Note: This article was originally published in the Fall 2005 issue of MeadowLark, the magazine for alumni of The Meadows.
Remembering Who We Are: Tools to Gain Clarity
Kathleen O'Brien, LCSW
"I want to change, but I don't know how."
How many times have you heard yourself utter these very words? Most people come to counseling knowing that their lives need to change, but they often don't feel confident enough in their abilities to make that happen.
Confusion about what is most important can lead, at the very least, to poor choices and mildly co-dependent behavior and, in the extreme, to serious addiction problems.
It doesn't work for us to behave in ways that go against our own values. We can suffer depression and/or anxiety when we ignore what we believe to be most important. We then "treat" our unhappiness with self-destructive behaviors, such as dysfunctional relationships, substance abuse, irresponsible spending and so forth. One poor choice leads to another, and soon we find ourselves at the bottom of a very deep hole.
That downward spiral is daunting, to say the least. My experience both personally and professionally has shown me that, in order to make a significant life change, we need to remember who we are, i.e. to have clarity about what we value most.
The truth is that most people know intuitively what is most important to them. When a client finds herself in a predicament, I ask what she would tell a son or daughter to do in the same situation. Almost without fail, she has an instant answer for the problem at hand. It is as though she can access her wisdom for someone else's benefit (especially her child's), but not for her own. It's not that she doesn't know the answer; she just doesn't feel entitled to act on her own behalf. As a result, she usually doesn't develop the skills necessary to get her needs met in a healthy way.
Take a few moments to ponder the following:
The point here is to focus on remembering who you are. Pia Mellody calls this "remembering that you are precious."
Over the years, I've tried many techniques to help clients clarify how they feel and what they value. I call this "accessing one's own wisdom." Here are some techniques I've found helpful:
In conclusion, remember that the way to heal yourself is to know who you are and to live according to what is true for you. When a person acts in truth, it resonates down to the cellular level. You are your own best healer!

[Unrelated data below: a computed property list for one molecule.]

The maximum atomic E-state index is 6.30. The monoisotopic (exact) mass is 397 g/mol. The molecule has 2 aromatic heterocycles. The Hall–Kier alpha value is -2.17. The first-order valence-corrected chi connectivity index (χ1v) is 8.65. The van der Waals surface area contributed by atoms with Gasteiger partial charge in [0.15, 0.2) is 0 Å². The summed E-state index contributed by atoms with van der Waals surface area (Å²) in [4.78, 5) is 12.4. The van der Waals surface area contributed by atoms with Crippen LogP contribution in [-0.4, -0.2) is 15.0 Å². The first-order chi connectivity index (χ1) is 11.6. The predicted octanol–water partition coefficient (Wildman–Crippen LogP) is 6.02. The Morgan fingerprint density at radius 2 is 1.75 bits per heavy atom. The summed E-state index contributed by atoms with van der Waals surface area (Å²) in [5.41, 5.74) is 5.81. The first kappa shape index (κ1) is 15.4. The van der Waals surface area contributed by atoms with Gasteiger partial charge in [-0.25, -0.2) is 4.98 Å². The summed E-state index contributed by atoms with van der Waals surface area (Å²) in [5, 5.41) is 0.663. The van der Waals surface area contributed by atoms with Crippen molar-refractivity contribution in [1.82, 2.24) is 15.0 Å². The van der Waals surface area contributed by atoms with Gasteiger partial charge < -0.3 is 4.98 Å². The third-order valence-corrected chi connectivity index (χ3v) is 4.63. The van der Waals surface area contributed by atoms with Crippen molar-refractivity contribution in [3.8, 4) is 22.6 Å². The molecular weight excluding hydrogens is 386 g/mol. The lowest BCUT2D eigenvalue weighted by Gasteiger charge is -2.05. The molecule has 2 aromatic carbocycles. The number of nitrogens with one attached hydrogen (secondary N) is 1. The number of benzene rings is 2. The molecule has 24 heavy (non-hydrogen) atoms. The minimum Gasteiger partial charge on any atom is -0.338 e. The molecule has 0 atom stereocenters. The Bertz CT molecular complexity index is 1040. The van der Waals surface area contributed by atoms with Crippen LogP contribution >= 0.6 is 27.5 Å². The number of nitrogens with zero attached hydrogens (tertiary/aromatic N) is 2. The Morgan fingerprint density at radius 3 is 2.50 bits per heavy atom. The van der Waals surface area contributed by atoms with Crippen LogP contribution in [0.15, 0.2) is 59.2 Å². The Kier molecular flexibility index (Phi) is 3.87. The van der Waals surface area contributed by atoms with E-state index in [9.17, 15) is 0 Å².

Note: This article was originally published in the Summer 2008 issue of MeadowLark, the alumni magazine of The Meadows.
Science and Ancient Wisdom: Treatment Here-and-Now
Before reading further, take 20 to 30 seconds to do this exercise: Let your gaze leave this article and let your eyes look around wherever, and at whatever, they want - just 20 seconds or so. (Really, try it, and then come back to reading.) People in my Somatic Experiencing® (SE) Trauma Treatment courses who try this are surprised that, in a very short time, they feel noticeably more relaxed, peaceful, and in the "here-and-now." Some say they should do this all the time!
Thanks to the forward-thinking people at The Meadows, the connection between trauma and addiction is better understood and more effectively treated. Part of this treatment at The Meadows' extended-care facilities consists of working with the trauma-resolution skills of Peter Levine’s Somatic Experiencing®. The relationship between trauma and the exercise you just tried is that, according to Bessel van der Kolk, post-traumatic stress is fundamentally a disorder in the ability to be in the here-and-now. This means that the state of- the-art in trauma therapy is no longer intense regressive or cathartic therapy. Instead, state-of-the-art therapy is the process of becoming alive to the moment.
For those I train in SE, like those at The Meadows, working in the here-and-now is a cornerstone of clinical theory and practice. When doing his dissertation decades ago, Peter Levine met Stephen Porges and explored his research. Porges' "Polyvagal Theory" (Porges, 2001) shows how one pathway of the nervous system engages freeze and another relates to social engagement. Levine discovered how to work with the transition of the nervous system through these phases (freeze and engagement), as well as the phases of fight and flight. This is SE. This article’s focus is on the engagement phase, which must be integrated into all other nervous system phases.
While Porges' emphasis is based on single linear phase transitions, in SE we work with non-linear and rapid cycling states, for instance, freeze and fight, or flight and orientation. Traumatic symptomology such as intrusion of fight, flight and freeze means that the past has become the present. Flashbacks are the classic example of such disorientation - innocuous cues can trigger an all-out response. In other words, the person temporarily experiences a state that is disconnected from the actual here-and-now environment. One of the antidotes to this traumatic recollection is orientation. I provisionally define orientation as "connecting to the environment through the senses" - in other words, coming back to our senses. This is a broader understanding of engagement than social engagement, per se. For clients whose early life experiences were marked by trauma and abuse, social engagement is actually a trigger for fight, flight and freeze. In this process of orientation, rather than being inundated with a cycle of feelings, thoughts, and sensations associated with unresolved trauma, the client's attention can be directed to the reality of the environment that is available through the senses. Typically we see decreased blood pressure and decreased heart rate, as well as the subjective experience of greater relaxation and interest. In other words, it is the difference between stopping to smell the roses and reliving getting stuck by a thorn!